(Note: I have been to the ice skating rink at Seattle Center during the holidays, and it seemed chaotic verging on dangerous, so I would not recommend it.) 

Enjoying the sunshine in Negril, Jamaica
If the cold weather has got you down, consider running off to Jamaica as James and I did one winter while I was in law school.  The warm sunny beaches were a welcomed escape from the gloom of wintertime in Pacific Northwest.  Jamaica is generally not a place to go to soak in the local culture - doing so can be dangerous and is ill advised.  Instead, all inclusive resorts are the norm here, and if a relaxing getaway is what you need, this is the place!

Thursday, October 21, 2010

Spam Eggs Benedict

By Karen

Our good friend Steve recently invited us and a couple of friends to spend a weekend at his family's beautiful lake house in Bellingham, Washington (about two hours north of Seattle).  When James and I picked up groceries for the weekend, I grabbed eggs because every proper breakfast should include eggs, spam because our good friend Soo is a big fan of the notorious luncheon meat, and English muffins because I cannot resist those delicious nooks and crannies.  It wasn't until we arrived and were unloading groceries that somebody saw the ingredients and asked "Are we going to be having eggs benedict?"  And so it was that spam eggs benedict was born.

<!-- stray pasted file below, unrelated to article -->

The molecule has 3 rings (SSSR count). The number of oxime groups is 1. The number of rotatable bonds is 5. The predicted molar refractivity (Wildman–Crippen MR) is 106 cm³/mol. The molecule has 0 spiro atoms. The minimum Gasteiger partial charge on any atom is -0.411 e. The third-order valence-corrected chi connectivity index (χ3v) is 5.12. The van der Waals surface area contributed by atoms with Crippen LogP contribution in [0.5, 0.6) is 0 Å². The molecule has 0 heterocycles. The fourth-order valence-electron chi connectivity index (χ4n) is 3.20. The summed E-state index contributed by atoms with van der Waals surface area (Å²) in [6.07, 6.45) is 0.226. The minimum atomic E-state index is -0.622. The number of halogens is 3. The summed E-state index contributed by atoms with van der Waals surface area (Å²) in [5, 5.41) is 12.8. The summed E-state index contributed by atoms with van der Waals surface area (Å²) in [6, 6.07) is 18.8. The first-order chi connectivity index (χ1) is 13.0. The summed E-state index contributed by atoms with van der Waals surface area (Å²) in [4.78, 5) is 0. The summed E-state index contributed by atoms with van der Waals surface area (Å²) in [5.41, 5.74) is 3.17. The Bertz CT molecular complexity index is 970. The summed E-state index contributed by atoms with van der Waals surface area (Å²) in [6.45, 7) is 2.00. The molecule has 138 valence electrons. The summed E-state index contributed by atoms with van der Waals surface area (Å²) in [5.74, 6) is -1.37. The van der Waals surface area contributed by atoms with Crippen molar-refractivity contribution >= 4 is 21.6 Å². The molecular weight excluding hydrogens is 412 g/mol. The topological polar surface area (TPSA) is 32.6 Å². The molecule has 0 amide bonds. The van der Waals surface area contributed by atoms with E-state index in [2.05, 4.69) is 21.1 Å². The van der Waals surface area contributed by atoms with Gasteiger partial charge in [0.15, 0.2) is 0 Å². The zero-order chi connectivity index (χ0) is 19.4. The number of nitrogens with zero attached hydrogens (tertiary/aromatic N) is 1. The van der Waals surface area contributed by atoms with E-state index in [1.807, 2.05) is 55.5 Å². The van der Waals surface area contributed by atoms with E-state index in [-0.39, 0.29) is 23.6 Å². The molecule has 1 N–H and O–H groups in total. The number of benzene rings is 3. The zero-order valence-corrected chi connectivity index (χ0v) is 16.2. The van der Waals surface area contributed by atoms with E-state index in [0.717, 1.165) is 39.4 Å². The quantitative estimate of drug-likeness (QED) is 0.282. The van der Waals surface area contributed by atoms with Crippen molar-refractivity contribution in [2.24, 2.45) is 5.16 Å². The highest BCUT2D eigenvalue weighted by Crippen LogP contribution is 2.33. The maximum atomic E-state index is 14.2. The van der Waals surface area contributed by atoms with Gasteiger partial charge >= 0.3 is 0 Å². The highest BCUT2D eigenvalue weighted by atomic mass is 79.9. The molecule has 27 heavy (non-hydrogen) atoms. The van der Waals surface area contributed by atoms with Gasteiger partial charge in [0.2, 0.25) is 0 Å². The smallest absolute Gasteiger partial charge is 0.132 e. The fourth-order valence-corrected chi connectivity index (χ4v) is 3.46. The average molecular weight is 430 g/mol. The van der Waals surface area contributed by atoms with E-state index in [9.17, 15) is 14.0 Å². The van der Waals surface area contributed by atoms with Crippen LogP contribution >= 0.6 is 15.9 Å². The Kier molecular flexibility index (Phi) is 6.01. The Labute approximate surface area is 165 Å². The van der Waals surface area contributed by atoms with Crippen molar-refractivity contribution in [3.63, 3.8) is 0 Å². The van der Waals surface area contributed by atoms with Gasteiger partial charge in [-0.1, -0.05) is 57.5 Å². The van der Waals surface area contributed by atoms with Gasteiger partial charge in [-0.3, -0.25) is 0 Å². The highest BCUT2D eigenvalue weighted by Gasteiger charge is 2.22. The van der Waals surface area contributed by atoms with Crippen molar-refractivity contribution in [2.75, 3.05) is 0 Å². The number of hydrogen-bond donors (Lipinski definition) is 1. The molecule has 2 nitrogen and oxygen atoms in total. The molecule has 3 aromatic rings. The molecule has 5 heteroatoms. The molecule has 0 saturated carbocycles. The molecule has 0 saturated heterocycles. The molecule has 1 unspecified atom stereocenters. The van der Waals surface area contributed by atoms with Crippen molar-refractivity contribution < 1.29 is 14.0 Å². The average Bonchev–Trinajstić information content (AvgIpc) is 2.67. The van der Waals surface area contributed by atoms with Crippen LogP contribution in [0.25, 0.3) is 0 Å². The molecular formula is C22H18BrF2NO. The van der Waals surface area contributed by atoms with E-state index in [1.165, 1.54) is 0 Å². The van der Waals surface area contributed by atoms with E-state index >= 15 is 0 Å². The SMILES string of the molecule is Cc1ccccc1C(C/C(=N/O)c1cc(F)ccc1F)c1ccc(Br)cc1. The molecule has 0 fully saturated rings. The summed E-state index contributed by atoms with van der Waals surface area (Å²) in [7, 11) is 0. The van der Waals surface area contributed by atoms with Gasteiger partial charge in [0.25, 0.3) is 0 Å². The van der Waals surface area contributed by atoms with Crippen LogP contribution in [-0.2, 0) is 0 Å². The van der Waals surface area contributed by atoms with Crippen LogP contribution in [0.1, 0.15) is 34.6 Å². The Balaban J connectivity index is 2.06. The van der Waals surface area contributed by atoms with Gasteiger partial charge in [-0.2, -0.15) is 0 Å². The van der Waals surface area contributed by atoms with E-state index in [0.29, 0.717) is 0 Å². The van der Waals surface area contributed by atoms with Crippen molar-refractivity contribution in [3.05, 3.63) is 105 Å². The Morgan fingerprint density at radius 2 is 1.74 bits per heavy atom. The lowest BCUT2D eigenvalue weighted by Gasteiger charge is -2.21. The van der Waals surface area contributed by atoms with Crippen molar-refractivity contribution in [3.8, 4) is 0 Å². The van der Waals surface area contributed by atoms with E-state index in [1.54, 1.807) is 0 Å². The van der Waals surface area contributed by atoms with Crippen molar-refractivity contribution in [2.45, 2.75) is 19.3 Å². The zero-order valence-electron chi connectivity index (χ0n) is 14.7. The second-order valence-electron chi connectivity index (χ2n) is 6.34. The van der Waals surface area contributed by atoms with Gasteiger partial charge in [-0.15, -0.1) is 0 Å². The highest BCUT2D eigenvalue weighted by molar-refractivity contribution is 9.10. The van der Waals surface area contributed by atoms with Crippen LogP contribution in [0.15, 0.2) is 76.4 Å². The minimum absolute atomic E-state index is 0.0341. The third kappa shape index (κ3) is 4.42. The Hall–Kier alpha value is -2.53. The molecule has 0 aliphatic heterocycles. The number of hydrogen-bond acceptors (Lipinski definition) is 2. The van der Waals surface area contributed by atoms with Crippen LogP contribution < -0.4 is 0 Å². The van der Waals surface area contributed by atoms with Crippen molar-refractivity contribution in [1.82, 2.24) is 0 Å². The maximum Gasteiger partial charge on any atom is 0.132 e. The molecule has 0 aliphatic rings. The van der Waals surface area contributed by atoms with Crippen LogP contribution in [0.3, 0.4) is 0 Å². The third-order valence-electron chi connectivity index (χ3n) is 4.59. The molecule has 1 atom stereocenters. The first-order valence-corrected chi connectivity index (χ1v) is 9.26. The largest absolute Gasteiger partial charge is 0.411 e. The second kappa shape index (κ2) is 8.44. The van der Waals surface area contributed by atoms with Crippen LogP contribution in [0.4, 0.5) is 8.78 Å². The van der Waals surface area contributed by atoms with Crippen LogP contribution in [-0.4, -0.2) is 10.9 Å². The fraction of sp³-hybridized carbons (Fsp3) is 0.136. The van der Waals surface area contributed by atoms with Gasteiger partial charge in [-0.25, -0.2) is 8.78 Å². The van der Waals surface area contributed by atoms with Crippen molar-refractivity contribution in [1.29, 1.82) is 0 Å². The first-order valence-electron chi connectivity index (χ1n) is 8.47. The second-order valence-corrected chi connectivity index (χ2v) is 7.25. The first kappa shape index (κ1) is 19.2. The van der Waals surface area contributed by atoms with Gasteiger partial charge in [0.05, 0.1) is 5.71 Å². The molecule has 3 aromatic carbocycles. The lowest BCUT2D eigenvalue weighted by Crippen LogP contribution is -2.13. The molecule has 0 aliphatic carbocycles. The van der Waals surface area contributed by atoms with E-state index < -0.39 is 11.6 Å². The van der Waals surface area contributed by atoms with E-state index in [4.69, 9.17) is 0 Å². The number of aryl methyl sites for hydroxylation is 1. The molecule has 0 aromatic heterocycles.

Spam eggs benedict is just like traditional eggs benedict, but substituting spam for candian bacon.  This modificaition really added a nice and interesting flavor to this breakfast classic.  Say what you will about spam and the rumors surrounding the mysterious luncheon meat, but it tastes great in eggs benedict!

Spam Eggs Benedict

  • 4 egg yolks
  • 1/2 cup (1 stick) butter - melted
  • Juice of 1 small lemon
  • 8 eggs
  • 8 slices of spam
  • 4 english muffins - split
  • Salt and cyenne pepper to taste
  1. Make hollandaise: